Tulsa gets a low rank for education

Tulsa got a low ranking when it comes to WalletHub’s “2017’s Most and Least Educated Cities.”

Tulsa ranks at No. 92 overall (out of 150 cities studied). Tulsa is No. 101 in “educational attainment” and No. 41 in “quality of education.”

Studies show that individuals with bachelor’s degrees earn up to 33 percent more during their lifetime than those who don’t have college degrees. WalletHub’s analysts studied the share of adults aged 25 and older with a bachelor’s degree or higher to racial education gap to quality of the public school system.

In states where workers have the least schooling, for instance, the median wage is $15 an hour compared with $19 to $20 an hour in states where 40 percent or more of the working population hold a bachelor’s degree or higher.

Should cities target programs to attract highly educated people?

“They generally should not, with a couple of exceptions,” said Stephen G. Katsinas, professor at The University of Alabama. “First, if there is a critical community need, such as the need for rural medical doctors in a town of 17,000, like Dawson, Minnesota, or an inner city. Similarly, high-end engineering skills, or science and mathematics teachers. A preferred device that I see being used these days is student loan forgiveness.”

Key Stats

  • The Ann Arbor, Michigan, metro area has the highest share of bachelor’s degree holders aged 25 and older, 52.7 percent, which is 3.8 times higher than in Visalia-Porterville, California, the metro area with the lowest at 13.8 percent.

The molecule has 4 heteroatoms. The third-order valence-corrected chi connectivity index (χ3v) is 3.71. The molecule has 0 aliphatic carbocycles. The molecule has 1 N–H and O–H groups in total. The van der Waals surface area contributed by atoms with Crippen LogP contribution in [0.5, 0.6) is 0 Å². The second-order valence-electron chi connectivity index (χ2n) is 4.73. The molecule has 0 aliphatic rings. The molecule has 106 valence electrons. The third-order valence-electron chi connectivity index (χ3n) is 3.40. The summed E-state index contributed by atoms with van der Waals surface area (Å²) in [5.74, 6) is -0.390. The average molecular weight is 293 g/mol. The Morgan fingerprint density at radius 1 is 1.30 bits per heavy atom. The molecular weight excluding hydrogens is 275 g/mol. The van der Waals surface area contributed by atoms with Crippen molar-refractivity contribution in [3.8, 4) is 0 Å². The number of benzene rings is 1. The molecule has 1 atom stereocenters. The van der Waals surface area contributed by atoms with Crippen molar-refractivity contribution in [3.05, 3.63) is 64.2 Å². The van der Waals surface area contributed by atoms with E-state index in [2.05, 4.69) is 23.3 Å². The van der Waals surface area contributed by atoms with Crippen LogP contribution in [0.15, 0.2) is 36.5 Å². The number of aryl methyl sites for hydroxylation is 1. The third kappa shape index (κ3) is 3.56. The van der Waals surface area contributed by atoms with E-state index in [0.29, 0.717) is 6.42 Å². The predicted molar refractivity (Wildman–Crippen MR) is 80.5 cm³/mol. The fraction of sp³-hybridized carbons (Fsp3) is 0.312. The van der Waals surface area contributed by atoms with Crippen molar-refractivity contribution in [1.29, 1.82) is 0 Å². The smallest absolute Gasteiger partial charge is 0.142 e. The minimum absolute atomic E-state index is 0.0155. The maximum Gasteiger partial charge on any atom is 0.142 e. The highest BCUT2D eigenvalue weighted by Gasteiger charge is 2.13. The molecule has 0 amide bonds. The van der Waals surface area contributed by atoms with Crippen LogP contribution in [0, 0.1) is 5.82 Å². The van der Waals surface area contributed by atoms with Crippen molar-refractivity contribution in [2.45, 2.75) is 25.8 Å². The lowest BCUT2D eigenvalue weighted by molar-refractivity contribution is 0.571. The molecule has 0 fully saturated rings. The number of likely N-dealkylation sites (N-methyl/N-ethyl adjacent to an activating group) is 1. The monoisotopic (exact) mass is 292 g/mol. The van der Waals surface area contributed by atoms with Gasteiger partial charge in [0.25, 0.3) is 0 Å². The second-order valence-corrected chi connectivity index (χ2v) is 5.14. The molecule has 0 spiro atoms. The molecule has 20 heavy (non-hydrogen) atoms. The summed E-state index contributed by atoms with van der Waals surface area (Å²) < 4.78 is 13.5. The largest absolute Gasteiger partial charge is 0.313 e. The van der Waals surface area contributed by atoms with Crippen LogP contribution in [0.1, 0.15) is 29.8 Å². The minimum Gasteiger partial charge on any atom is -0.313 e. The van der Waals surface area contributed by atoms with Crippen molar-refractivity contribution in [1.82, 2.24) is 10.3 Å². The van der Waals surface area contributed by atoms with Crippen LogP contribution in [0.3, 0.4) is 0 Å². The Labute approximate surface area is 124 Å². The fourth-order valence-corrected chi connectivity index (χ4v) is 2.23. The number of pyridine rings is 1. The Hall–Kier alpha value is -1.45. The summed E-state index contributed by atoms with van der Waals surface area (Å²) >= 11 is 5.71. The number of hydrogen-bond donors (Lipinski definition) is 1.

• The Huntsville, Alabama, metro area has the highest public-school quality score, 9 out of 10, which is 4.5 times higher than in Springfield, Massachusetts; Trenton, New Jersey; and Davenport-Moline-Rock Island, Iowa-Illinois, the metro areas with the lowest at 2 out of 10.
  • The Oxnard-Thousand Oaks-Ventura, California, metro area has the highest racial education gap, with the share of black bachelor’s degree holders aged 25 and older at 24.54 percent, compared with 20.04 percent for their white counterparts, a difference of 4.5 percent favoring blacks. For comparison, the national average for blacks with the same attributes is 12.77 percent and 19.88 percent for their white counterparts.
  • The Vallejo-Fairfield, California, metro area has the highest gender education gap, with the share of female bachelor’s degree holders aged 25 and older at 19.22 percent, compared with 15.86 percent for their male counterparts, a difference of 3.36 percent favoring women.The national average for females with the same attributes is 18.68 percent and 18.35 percent for male counterparts.

Most Educated Cities      

  1. Ann Arbor, Michigan
  2. Washington, D.C.
  3. San Jose, California
  4. Durham, North Carolina
  5. Madison, Wisconsin
  6. Boston, Massachusetts
  7. Provo, Utah
  8. San Francisco, California
  9. Austin, Texas
  10. Tallahassee, Florida

Least Educated Cities       

  1. Beaumont, Texas
  2. Lafayette, Louisiana
  3. Hickory, North Carolina
  4. Salinas, California
  5. Fresno, California
  6. Modesto, California
  7. Bakersfield, California
  8. Visalia, California
  9. Brownsville, Texas
  10. McAllen, Texas